“Laser welding also has the issue of reflectivity, but it does have a niche with complicated geometries when there is no opportunity to properly anvil the substrates,” Corsi points out.
“Ultrasonics does not utilize heat,” adds Corsi. “Instead, the relative motion of the substrates achieves a true metallurgical bond through galling where there is an exchange of materials during the process.”
As automotive engineers seek new ways to reduce vehicle weight, they’re bullish on aluminum wire and cable. Aluminum offers a lower cost per amp and provides up to 48 percent mass reduction over copper, trimming an average of 2 kilograms from a typical vehicle’s wiring harness.
However, aluminum is only about 60 percent as conductive as copper. So, to replace a copper wire, engineers need to upsize the aluminum conductor about two gauge sizes. For instance, a 20-gauge copper wire would be replaced with an 18-gauge aluminum wire.
That change in wire size creates some splicing challenges. “It’s not so much the gauge of the wire, but the cross-section of the splice,” says Stacy. “The bigger the cross-section, the more power is required to make the weld.
“On a smaller cross-section, like when you get down to 0.6 square millimeter it is hard to control your process,” warns Stacy. “A 4,000-watt power supply is only using 40 watts to make the weld, or 1 percent of the available power.
“Because the force needed to make the weld is very [small], most actuators require a different weld cylinder or cam block to reduce the force in order to control the process,” explains Stacy.
“[With ultrasonic welding], a quality 20-kilohertz splice can be created from less than 1 square millimeter to 40 square millimeters,” adds Corsi. “With the introduction of 15-kilohertz wire splicers, more than 100 square millimeters can be spliced utilizing the same basic methods that operators have grown used to.”
“As wire size increases, the energy required to ultrasonically weld also increases,” notes Janet Devine, president of Sonobond Ultrasonics. “Manufacturers are looking for fast, dependable, cost-efficient [equipment to splice] heavy-duty cables used in wire harnesses for cars, trucks, trains and industrial machinery.”
Sonobond recently answered the call with its Dual Head SpliceRite ultrasonic wire splicer. It features two ultrasonic transducers and couplers—one above and one below the wire bundle. In addition, there’s a set of pneumatically driven jaws that gather the wires tightly to a preset width.
The upper tip then descends to complete the compressing of the bundle, and ultrasonic power is applied. When the cycle has been completed, the jaws open so the wires can be removed.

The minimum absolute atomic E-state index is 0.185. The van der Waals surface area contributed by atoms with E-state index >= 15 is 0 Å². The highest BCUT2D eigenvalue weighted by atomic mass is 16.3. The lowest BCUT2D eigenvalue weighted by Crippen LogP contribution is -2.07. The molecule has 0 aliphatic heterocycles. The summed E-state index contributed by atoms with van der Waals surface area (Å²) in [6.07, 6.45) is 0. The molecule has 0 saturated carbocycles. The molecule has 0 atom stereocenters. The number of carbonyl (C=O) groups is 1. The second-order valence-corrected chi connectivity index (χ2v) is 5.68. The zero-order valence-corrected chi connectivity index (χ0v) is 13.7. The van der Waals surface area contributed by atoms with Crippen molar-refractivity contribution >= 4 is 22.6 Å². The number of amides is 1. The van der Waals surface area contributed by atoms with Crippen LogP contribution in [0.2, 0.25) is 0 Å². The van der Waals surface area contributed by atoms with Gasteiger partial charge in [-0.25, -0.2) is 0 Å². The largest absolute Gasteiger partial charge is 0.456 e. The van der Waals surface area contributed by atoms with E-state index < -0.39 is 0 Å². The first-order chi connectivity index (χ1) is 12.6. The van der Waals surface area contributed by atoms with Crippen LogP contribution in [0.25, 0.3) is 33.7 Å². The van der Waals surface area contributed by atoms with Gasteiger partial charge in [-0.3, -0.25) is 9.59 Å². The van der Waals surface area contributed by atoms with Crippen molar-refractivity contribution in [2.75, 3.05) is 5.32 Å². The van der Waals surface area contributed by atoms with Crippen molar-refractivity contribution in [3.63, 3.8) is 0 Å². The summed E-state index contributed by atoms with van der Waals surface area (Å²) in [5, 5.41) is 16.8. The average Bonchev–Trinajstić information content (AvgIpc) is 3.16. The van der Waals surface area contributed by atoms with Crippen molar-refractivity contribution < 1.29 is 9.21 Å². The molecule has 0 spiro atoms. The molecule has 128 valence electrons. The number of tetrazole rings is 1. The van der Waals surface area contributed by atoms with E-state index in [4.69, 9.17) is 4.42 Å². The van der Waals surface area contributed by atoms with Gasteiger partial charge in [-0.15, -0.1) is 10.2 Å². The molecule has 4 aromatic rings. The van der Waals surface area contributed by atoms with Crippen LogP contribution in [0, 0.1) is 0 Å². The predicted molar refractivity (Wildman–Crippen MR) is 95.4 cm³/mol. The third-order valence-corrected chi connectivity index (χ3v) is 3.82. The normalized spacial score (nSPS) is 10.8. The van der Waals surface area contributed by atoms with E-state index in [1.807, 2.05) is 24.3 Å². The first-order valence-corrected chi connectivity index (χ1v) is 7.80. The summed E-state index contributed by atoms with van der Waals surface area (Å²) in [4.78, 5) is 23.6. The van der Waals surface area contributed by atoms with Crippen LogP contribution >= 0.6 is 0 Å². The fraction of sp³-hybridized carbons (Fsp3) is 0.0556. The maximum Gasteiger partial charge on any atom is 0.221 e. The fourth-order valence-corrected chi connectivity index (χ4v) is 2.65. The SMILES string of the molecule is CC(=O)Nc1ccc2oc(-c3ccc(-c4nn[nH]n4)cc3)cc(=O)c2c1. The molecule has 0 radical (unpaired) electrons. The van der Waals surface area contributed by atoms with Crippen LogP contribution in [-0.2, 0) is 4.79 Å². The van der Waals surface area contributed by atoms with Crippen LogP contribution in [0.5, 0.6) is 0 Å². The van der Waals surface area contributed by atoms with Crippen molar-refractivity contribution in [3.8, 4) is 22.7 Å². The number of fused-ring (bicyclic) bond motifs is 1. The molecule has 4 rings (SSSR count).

The dual-head system provides 3,500 watts of ultrasonic power from both sides of the bundle for stranded copper wire bundles with cross sections from 40 to 100 square millimeters. “This is the only standard wire splicer that can also weld tinned wire bundles up to 60 square millimeters in cross section,” claims Devine.
Devine and other experts predict there will be a growing need for larger wiring harnesses with more complex splicing challenges, as automakers ramp up production of hybrid and electric vehicles.
Many automotive suppliers are turning to aluminum wire to save weight and reduce cost, especially in big, load-carrying cables that connect batteries and other critical under-the-hood components. Aluminum is typically a good candidate for anything requiring high current.
The ongoing electrification of the auto industry is forcing engineers to use larger wiring splices than in the past. “Splices are growing in size by leaps and bounds,” notes Saeed Mogadam, president of Telsonic Solutions Inc. “We have seen applications [as large as] 124 square millimeters, for both aluminum and copper wiring.”
“Electric and hybrid vehicles require copper splicing of 50 square millimeters,” Stacy points out. “I have seen aluminum splices [larger than] 80 square millimeters.
“But, the bigger the splice, the more difficult it becomes to transfer sonic energy throughout the entire splice,” warns Stacy. “Aluminum strands become soft and no longer move, which is a requirement to achieving a sonic bond.”
“The bell curve is being challenged by the addition of splices at both the small end of the spectrum and the large end,” adds Corsi. “Instrumentation and monitoring has a growing need for wires in the 32 AWG to 36 AWG range. On the other hand, a full electric vehicle requires cabling up to 120 square millimeters.
“With these larger cables comes the additional burden of weight, which is being addressed with aluminum wire that has a better weight-to-current carrying capability ratio,” explains Corsi. “This has driven the development of next-generation 15-kilohertz welders and tooling.”
According to Mogadam, resistance welding cannot be used with aluminum wiring, because it gets melted faster than a nugget is formed. “With ultrasonic welding, there is no melting, but aluminum can easily stick to tooling,” he warns.
Tooling must be designed to prevent sticking. This can be achieved through the design of the tooling’s surface pattern and the coatings applied to them.
Mogadam also says aluminum produces less voids in the weld nugget, due to the softness of the material. “Not all aluminum wires work perfect with ultrasonic welding,” he adds. “Most aluminum wire manufacturers are still learning.”